(HealthDay News) — Approximately 20 percent of Medicare patients with melanoma face delays in getting surgical treatment, according to a new study published online April 8 in JAMA Dermatology.

Researchers evaluated more than 32,000 melanoma patients covered by Medicare. The patients were diagnosed with melanoma by a skin biopsy from 2000 through 2009. The researchers looked at the time that elapsed before the tumor was removed.

“We found around one in five Medicare patients experience a delay greater than 1.5 months and that 8 percent had surgery after three months,” study author Jason Lott, M.D., who conducted the research while a postdoctoral fellow in dermatology at the Yale School of Medicine in New Haven, Conn., told HealthDay. The delays were more common than expected, Lott said. Still, “these results are somewhat encouraging,” he added. “Close to three-quarters are getting surgery within six weeks.”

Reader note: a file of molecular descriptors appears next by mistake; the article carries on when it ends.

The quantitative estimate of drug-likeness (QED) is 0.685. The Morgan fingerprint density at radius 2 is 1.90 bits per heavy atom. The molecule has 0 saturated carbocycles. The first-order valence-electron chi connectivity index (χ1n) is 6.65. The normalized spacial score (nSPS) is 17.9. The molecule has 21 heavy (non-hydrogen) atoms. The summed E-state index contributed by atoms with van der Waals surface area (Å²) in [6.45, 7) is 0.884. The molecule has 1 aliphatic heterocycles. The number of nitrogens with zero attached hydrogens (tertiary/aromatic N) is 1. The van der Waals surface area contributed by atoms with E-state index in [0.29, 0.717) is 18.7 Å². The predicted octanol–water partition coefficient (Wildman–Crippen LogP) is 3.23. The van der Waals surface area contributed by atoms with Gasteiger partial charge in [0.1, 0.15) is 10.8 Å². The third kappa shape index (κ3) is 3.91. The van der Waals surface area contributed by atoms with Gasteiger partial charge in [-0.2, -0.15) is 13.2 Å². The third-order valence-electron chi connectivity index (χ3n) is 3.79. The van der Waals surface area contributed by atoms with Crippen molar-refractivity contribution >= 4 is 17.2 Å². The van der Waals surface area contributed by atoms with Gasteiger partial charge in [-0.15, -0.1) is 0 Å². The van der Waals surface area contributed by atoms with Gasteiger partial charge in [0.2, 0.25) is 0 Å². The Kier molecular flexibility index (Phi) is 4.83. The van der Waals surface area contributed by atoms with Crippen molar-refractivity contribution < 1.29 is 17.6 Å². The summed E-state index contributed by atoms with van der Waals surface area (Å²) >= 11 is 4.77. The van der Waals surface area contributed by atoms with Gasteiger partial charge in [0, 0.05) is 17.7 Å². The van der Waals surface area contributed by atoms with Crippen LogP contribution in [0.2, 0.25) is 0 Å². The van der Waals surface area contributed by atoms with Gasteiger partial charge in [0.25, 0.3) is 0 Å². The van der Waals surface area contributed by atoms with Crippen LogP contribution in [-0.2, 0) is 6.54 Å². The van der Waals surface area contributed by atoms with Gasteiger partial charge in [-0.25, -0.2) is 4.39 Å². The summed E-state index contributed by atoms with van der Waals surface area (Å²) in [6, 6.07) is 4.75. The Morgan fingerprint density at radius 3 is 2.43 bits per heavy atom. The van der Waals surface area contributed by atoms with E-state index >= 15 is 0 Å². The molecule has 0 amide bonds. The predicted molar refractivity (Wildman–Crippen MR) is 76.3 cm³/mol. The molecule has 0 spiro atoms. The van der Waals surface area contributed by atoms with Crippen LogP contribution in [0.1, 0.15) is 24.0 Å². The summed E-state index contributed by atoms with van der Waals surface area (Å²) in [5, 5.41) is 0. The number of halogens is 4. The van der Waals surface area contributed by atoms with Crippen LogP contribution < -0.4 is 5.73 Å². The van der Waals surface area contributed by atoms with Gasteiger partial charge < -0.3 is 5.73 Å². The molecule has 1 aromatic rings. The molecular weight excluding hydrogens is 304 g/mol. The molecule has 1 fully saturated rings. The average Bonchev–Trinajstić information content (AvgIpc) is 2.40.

Delays were least common for patients whose melanoma was biopsied and excised by a dermatologist, compared to other physicians, Lott found. However, he said the message from this finding should not be to only see a dermatologist for melanoma care.

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